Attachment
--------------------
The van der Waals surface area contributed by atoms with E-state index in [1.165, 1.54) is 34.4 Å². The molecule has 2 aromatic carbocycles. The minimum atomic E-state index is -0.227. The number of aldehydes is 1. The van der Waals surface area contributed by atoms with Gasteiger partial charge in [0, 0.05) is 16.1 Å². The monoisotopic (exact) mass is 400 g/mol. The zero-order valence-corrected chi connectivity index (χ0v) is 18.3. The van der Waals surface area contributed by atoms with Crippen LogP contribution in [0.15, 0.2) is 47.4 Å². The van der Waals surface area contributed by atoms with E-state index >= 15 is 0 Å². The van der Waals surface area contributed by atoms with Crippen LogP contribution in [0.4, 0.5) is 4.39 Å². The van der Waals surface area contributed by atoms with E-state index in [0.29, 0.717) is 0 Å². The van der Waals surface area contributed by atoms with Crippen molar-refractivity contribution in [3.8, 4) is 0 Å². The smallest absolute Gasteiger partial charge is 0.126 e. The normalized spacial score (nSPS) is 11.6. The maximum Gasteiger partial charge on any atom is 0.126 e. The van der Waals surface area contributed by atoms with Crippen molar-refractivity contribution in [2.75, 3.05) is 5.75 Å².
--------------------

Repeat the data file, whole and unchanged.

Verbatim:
The van der Waals surface area contributed by atoms with E-state index in [1.165, 1.54) is 34.4 Å². The molecule has 2 aromatic carbocycles. The minimum atomic E-state index is -0.227. The number of aldehydes is 1. The van der Waals surface area contributed by atoms with Gasteiger partial charge in [0, 0.05) is 16.1 Å². The monoisotopic (exact) mass is 400 g/mol. The zero-order valence-corrected chi connectivity index (χ0v) is 18.3. The van der Waals surface area contributed by atoms with Crippen LogP contribution in [0.15, 0.2) is 47.4 Å². The van der Waals surface area contributed by atoms with E-state index >= 15 is 0 Å². The van der Waals surface area contributed by atoms with Crippen LogP contribution in [0.4, 0.5) is 4.39 Å². The van der Waals surface area contributed by atoms with E-state index in [0.29, 0.717) is 0 Å². The van der Waals surface area contributed by atoms with Crippen molar-refractivity contribution in [3.8, 4) is 0 Å². The smallest absolute Gasteiger partial charge is 0.126 e. The normalized spacial score (nSPS) is 11.6. The maximum Gasteiger partial charge on any atom is 0.126 e. The van der Waals surface area contributed by atoms with Crippen molar-refractivity contribution in [2.75, 3.05) is 5.75 Å².